When it comes to consumer privacy, "we need to proceed cautiously," Mr. Ward said, adding that approximately 6% of subscribers in Baltimore notified of the trial asked to opt out of it.
And while addressable ads can be used by say, Ford, to reach a person when they are in the market for a car, it's not actually being done yet. "The technology is designed to be able to overlay any database, proprietary or public, onto a market and target accordingly, much in the same way as it's done by direct-mail advertisers," said Mr. Kubin. "So if a database lists households whose auto leases will expire in the next six months, automotive advertisers can target those. But remember, and this is very important, that this capability is not currently being deployed anywhere."
Nor is another widely discussed capability of addressable ads yet being employed: the ability to target spots to individual household members. "The technology is designed to 'infer' or 'guess' who is interacting with an individual set-top box. These inferences can then be used to send the appropriate TV spots to each set-top box," said Mr. Kubin. "So if a male is watching football in the living room and a female is watching the same game in the bedroom, and the inference engine does its job properly, the male will see a truck ad while the woman will see one for perfume."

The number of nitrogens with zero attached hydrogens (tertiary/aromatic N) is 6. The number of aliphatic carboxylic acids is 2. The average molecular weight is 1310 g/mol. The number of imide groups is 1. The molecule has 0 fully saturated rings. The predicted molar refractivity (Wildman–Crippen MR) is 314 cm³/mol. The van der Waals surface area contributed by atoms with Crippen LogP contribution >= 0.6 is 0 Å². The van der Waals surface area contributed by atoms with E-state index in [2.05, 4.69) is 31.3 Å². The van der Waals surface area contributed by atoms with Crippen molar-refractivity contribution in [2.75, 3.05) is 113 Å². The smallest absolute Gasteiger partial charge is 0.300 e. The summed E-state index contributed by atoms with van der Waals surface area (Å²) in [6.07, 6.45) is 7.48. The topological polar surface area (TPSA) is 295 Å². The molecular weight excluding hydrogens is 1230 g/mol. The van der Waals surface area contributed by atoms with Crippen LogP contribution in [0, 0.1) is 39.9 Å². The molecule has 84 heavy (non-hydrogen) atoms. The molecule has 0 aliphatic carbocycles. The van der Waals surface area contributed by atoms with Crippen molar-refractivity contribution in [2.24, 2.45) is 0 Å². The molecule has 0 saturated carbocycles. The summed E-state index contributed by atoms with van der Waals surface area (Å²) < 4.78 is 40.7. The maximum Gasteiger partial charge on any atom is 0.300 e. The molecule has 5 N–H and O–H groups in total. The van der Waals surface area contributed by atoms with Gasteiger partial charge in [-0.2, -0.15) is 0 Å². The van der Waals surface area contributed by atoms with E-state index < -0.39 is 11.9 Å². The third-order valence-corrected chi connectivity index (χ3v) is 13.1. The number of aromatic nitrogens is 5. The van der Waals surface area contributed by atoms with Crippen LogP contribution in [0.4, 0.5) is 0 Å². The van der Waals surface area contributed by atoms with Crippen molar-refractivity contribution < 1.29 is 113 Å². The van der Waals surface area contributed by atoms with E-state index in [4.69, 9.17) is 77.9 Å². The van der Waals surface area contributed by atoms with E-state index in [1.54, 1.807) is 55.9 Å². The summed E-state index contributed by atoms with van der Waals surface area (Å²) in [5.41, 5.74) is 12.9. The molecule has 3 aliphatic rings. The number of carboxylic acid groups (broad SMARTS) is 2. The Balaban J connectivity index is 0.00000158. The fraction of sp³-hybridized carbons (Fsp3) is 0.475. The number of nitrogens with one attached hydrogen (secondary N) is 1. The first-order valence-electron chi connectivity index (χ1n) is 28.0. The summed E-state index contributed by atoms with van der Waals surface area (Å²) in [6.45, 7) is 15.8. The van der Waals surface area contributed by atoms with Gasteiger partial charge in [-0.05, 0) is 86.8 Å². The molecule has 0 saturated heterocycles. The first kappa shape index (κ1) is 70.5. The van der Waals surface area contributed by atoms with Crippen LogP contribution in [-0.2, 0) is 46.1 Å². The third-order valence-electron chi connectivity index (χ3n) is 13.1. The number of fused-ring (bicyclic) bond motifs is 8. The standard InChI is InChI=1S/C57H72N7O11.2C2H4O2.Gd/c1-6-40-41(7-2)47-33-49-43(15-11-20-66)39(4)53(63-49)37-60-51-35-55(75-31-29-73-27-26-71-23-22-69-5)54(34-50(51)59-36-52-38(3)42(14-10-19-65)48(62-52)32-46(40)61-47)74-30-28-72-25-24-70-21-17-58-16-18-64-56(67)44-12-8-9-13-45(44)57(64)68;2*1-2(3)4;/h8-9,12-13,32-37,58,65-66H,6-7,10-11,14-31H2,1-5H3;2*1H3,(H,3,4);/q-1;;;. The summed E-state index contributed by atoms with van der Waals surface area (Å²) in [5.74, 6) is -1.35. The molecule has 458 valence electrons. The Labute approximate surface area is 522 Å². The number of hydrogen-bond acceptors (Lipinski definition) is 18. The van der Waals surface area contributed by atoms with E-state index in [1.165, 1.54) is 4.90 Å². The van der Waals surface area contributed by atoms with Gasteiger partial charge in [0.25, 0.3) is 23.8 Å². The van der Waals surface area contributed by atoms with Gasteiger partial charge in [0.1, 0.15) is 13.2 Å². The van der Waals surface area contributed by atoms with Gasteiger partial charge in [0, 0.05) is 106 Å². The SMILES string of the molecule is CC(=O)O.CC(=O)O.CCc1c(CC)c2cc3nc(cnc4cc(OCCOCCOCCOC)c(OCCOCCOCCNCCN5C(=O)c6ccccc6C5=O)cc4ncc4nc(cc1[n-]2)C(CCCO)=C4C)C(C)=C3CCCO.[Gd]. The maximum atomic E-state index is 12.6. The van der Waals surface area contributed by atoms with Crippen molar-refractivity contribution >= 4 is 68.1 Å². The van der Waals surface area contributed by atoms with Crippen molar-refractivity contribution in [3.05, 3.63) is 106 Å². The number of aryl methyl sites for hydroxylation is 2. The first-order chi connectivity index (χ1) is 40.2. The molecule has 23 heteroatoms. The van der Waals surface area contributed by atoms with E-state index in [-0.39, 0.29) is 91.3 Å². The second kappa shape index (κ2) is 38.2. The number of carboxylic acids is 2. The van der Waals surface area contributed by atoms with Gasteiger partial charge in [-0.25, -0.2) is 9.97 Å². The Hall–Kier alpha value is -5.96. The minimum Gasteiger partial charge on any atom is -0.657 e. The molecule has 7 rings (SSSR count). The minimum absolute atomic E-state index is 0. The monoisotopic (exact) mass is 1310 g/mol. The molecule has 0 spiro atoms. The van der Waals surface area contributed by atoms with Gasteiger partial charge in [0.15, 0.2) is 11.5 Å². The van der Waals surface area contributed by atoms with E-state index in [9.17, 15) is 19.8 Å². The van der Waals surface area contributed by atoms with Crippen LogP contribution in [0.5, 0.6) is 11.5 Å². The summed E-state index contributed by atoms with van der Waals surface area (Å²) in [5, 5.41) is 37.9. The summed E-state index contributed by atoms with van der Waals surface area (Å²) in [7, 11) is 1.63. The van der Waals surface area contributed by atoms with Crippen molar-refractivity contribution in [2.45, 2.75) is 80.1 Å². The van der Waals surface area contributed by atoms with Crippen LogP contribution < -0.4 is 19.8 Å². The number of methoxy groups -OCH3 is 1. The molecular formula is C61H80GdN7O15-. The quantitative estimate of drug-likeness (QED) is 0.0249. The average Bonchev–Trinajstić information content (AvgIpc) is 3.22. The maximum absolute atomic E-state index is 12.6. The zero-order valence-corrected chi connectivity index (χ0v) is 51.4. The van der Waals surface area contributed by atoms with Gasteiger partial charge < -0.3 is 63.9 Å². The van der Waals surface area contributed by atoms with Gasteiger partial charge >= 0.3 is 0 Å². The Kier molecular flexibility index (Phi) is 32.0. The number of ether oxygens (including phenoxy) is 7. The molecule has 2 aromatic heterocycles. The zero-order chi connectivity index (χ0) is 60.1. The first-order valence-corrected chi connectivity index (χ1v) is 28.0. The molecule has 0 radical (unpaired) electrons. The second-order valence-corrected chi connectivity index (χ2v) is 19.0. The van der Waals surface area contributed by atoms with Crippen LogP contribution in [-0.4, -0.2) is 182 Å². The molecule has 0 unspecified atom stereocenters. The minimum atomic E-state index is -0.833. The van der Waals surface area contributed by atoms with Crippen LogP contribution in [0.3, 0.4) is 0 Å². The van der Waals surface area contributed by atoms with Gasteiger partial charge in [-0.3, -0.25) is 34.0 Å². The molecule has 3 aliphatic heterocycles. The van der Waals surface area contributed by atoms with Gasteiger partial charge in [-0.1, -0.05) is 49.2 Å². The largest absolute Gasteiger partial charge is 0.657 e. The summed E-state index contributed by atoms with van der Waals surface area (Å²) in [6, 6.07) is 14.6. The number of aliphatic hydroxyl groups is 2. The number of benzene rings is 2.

Addressable ads are becoming all the more important to advertisers as web and mobile technologies become easier to for marketers to track from initial push to an actual purchase. "We do need to get smarter about how we use TV, because, at least for me, it is still the majority of my media spend," said Jeanne Hanahan, senior media director at Mattel. "There's an awful lot of room for us to get better at how we spend that money. Addressable is very attractive to me. If I can specifically get to households with moms with children, that's a huge win."